This planning consultant has his work cut out for him. However, many other communities have adopted guidelines or planbooks that at least offer some guidance to what new houses might look like. Without declaring neighborhoods historic districts (which are often the strictest option – see an example here), guidelines can help opponents and proponents of teardowns work with a common set of expectations as they try to decide what their neighborhood should look like in the future.

Thinking further about this, I wonder if anyone has done research on what suburban residents expect their neighborhood to be like in the future. I don’t think I’d be alone in expecting that many residents would want the neighborhood to stay about the same as when they moved in. I recently heard someone cite Mark Twain saying, “Everyone likes progress, but no one likes change.” Are things that could be changed in a neighborhood that a majority of residents would see as positive?

An argument for historic districts: repel McMansions!

A common argument for historic districts is that they limit the destruction of older homes and the construction of McMansions. Here is an example of this argument in Fort Lauderdale:

However, if communities wait around for that history to age, new development might wipe it out before it has a chance to be saved.

That fear has residents of Fort Lauderdale’s Colee Hammock neighborhood thinking about seeking historic district designation for their community.

“We’re constantly inundated with development issues, people wanting to come in and build too much, too high, too big,” said Jackie Scott, president of Colee Hammock’s neighborhood association. “It gets to a point where you’re sick and tired of always having to come out and fight for your neighborhood. It’s not an enjoyable way to live.”…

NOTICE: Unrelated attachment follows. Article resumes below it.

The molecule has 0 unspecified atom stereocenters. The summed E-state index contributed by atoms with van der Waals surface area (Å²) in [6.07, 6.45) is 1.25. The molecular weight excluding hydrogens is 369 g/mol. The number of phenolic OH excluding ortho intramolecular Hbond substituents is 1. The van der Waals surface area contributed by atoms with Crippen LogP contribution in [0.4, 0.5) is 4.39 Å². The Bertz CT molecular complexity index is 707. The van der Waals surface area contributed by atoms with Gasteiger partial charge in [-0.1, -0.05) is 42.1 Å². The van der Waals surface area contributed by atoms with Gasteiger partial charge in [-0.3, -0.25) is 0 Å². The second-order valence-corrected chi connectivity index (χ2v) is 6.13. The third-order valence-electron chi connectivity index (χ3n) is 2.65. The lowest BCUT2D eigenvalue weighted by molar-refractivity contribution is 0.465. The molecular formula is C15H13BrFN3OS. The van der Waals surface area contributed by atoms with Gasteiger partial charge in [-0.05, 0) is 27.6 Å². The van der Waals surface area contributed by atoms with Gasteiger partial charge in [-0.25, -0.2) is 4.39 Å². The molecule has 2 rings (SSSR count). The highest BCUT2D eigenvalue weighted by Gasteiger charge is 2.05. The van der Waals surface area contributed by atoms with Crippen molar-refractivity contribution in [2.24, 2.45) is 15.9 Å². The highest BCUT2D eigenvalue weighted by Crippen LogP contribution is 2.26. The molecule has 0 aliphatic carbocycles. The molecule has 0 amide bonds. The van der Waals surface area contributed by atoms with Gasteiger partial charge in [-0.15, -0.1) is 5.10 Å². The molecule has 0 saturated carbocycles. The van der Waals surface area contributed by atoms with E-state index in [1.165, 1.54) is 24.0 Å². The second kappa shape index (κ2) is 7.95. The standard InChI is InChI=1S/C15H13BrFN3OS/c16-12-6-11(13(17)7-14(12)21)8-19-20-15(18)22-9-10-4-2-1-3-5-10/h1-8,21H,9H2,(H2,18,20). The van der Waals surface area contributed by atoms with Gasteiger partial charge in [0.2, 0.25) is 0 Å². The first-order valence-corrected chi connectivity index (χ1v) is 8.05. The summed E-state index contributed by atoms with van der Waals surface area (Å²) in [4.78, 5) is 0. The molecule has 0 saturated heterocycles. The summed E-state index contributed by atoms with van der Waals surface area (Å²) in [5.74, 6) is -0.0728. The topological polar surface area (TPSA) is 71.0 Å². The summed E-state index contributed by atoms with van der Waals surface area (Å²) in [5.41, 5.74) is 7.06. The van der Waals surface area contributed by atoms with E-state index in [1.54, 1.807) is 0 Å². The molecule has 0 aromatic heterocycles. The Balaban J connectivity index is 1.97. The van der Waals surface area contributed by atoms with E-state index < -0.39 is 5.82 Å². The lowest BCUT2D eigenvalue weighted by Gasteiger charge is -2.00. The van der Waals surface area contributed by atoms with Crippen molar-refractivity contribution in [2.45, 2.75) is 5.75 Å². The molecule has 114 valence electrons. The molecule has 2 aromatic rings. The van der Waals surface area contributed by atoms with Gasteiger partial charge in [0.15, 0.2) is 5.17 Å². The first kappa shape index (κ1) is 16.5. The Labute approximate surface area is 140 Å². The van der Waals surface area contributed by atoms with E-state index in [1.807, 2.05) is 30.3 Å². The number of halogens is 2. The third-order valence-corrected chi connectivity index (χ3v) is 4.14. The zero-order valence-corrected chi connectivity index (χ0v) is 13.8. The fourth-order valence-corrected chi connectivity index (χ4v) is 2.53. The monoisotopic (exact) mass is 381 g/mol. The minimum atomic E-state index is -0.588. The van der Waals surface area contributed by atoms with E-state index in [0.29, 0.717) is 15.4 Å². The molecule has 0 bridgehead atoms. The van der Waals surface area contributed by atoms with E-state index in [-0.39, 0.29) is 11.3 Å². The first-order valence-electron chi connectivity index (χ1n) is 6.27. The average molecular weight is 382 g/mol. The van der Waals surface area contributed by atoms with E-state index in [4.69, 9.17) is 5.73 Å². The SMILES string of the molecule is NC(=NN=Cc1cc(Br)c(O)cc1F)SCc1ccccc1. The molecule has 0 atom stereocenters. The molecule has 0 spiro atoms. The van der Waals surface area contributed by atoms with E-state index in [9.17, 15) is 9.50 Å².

“We have some beautiful homes that have been built and are new construction. They fit perfectly with the neighborhood,” Scott said. [A historic district] prevents people that want to come into an area like this to start ripping things down and creating McMansions.”

While McMansions are often tied to sprawl and new subdivisions, teardowns are also a common scene for debates over the merits of McMansions. In this particular example, a McMansion is contrasted with new homes that “fit perfectly with the neighborhood.” Many American communities have created some guidelines so that teardowns can’t be anything a homeowner might desire but there is a spectrum between more permissive and less permissive communities. The advantage of declaring a historic district is that the community has more control over what can be demolished and built within the district. At the same time, some consider historic districts to be quite restrictive.

I would be interested to hear what resources those pushing for the historic district have utilized from outside groups. For example, the National Trust for Historic Preservation even has a page titled “Teardowns and McMansions.” Here is the lead paragraph: